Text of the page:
The need for an empty space, a pause, is something we have all felt in our bones; it's the rest in a piece of music that gives it resonance and shape. That's the reason American football players prefer to go into a huddle rather than just race toward the line of scrimmage, the reason a certain kind of writer will include a lot of blank space on a page, so his sentences have room to breathe (and his readers, too). The one word for which the adjective "holy" is used in the Ten Commandments is Sabbath.
In the book of Numbers, God actually condemns to death a man found collecting wood on the Sabbath. The book on the Sabbath is the longest one in the Torah, as Judith Shulevitz explains in her fine work, The Sabbath World. Another part of the Torah, dealing with the Sabbath's boundaries, takes up 105 pages more.
Keeping the Sabbath — doing nothing for a while — is one of the hardest things in life for me; I'd much rather give up meat or wine or sex than the ability to check my emails or get on with my work when I want to. If I don't answer my messages today, I tell myself, there will only be more to answer tomorrow (though, in truth, refraining from sending messages will likely diminish the number I receive); if I take time off, I somehow believe, I'll be that much more hurried the rest of the time.
Whenever I finally force myself away from my desk for a day, of course, I find the opposite: the more time I spend away from my work, the better that work will be, most often.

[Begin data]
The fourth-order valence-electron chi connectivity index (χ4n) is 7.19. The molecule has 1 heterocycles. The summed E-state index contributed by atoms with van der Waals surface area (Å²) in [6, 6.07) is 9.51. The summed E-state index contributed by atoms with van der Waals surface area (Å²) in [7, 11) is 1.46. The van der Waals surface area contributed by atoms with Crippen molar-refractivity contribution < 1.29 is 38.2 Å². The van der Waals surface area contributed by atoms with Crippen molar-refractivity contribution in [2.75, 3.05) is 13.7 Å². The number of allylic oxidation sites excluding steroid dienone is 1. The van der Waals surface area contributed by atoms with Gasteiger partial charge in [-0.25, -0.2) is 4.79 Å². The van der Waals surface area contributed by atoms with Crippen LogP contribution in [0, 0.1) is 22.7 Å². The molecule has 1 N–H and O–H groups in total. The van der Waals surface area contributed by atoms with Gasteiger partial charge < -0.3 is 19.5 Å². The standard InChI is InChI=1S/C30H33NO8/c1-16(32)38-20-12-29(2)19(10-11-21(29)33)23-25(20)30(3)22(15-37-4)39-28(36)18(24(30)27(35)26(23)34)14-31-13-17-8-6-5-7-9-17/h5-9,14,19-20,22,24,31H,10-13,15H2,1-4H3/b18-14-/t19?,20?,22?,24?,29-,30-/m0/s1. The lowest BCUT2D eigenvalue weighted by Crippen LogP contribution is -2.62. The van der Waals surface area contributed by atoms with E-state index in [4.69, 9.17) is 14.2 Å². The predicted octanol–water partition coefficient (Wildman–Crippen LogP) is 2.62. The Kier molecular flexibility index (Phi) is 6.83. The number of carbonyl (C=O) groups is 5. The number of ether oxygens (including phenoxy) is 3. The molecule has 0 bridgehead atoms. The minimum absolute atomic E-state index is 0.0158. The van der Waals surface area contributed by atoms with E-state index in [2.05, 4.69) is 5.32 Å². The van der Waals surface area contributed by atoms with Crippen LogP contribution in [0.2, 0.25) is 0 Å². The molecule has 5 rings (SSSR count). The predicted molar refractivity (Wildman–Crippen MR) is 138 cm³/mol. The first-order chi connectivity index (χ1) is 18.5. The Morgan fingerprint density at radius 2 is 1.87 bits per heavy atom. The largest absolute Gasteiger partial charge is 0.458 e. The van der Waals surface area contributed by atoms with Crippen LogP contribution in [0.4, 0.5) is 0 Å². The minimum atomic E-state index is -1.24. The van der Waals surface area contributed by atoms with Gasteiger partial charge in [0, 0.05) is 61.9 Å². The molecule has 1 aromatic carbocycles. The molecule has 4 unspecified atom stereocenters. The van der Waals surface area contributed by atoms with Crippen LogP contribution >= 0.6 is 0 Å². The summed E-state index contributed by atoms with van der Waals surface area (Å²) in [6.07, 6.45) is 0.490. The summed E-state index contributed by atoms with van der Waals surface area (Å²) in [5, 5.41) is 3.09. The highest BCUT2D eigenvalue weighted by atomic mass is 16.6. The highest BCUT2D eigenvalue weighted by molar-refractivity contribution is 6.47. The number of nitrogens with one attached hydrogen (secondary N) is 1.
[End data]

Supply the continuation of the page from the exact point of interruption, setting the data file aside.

One day Mahatma Gandhi was said to have woken up and told those around him, "This is going to be a very busy day. I won't be able to meditate for an hour." His friends were taken aback at this rare break from his discipline. "I'll have to meditate for two," he spelled out.
I mentioned this once on a radio program and a woman called in, understandably impatient. "It's all very well for a male travel writer in Santa Barbara to talk about taking time off," she said. "But what about me? I'm a mother trying to start a small business, and I don't have the luxury of meditating for two hours a day." Yet it's precisely those who are busiest, I wanted to tell her, who most need to give themselves a break. Stress is contagious, studies have found. If only the poor, overburdened mother could ask her husband — or her mother or a friend — to look after her kids for thirty minutes a day, I'm sure she'd have much more freshness and delight to share with her children when she came back, and with her business.